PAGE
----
"The world may change, but it keeps on turning."
- Jeff Klinkenberg
The Public Art at Julian B. Lane Riverfront Parks is engaging, thoughtful, and recognizes the foundations of the past. Below is an overview of the sculptures, mosaics, and paintings in the park where you can learn more about the approach to the art. Additionally, the project has a literary component told from the perspective of Tampa's own award-winning author, Jeff Klinkenberg. We invite you to read his essay "Ghosts" and explore the folklore and history of Robert's City. Learn more about the park amenities!
Ripple Gates by Thomas Sayre
Large gateway pylons welcome visitors to Julian B. Lane Riverfront Park. There are two groupings of these large pylons; three greet visitors arriving at the River Center and two bid welcome at the south entrance. Each pylon stands at nearly 34’ high and has a monumental presence. Smaller pylons can also be found in the park at key intersections or park features.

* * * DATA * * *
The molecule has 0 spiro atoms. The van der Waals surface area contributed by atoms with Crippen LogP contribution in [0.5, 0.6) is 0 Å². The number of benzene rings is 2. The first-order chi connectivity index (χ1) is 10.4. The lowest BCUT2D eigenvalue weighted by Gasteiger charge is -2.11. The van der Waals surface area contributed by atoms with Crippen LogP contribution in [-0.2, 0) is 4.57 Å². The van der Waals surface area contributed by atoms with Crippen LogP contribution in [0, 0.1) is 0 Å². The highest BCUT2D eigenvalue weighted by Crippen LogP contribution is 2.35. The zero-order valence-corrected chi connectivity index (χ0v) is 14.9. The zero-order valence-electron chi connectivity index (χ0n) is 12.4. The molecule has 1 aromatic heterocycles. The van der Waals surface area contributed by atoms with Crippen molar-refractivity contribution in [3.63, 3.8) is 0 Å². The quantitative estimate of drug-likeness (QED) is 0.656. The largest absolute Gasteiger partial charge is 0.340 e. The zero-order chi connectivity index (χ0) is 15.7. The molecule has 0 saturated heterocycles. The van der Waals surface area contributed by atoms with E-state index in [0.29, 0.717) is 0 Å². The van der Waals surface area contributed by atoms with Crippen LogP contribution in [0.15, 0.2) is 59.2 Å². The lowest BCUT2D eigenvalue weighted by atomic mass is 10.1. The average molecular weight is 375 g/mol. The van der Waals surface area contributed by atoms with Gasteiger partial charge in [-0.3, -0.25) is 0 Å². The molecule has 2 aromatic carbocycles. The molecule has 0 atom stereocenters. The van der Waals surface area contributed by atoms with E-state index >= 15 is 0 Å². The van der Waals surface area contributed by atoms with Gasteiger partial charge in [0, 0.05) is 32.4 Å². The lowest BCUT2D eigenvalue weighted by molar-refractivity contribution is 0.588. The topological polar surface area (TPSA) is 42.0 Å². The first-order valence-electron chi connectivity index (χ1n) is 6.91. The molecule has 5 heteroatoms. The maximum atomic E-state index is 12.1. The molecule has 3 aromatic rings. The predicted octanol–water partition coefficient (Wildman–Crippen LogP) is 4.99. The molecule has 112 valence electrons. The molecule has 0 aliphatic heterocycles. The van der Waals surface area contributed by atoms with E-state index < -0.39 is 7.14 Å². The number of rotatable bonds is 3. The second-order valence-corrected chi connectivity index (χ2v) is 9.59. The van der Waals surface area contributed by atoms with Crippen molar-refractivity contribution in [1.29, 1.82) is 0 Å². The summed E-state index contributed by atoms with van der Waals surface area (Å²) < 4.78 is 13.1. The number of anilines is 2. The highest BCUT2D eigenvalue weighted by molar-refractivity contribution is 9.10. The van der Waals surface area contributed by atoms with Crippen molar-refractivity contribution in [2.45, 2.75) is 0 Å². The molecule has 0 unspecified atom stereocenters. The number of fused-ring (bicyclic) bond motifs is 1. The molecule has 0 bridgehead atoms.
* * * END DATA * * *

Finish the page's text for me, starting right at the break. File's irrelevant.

This artwork was inspired by Tampa residents’ long history and engagement with the Hillsborough River. The massive cast concrete pylons are similar to the adjacent bridges and bulkheads along the river’s edge. With the playful stainless “ripple” assembly atop the pylon, the art connects to the contemporary recreational uses of the sparkling river surface. www.thomassayre.com
Gateway Sculptures inspired by nearby bridge and ripple effect in Hillsborough River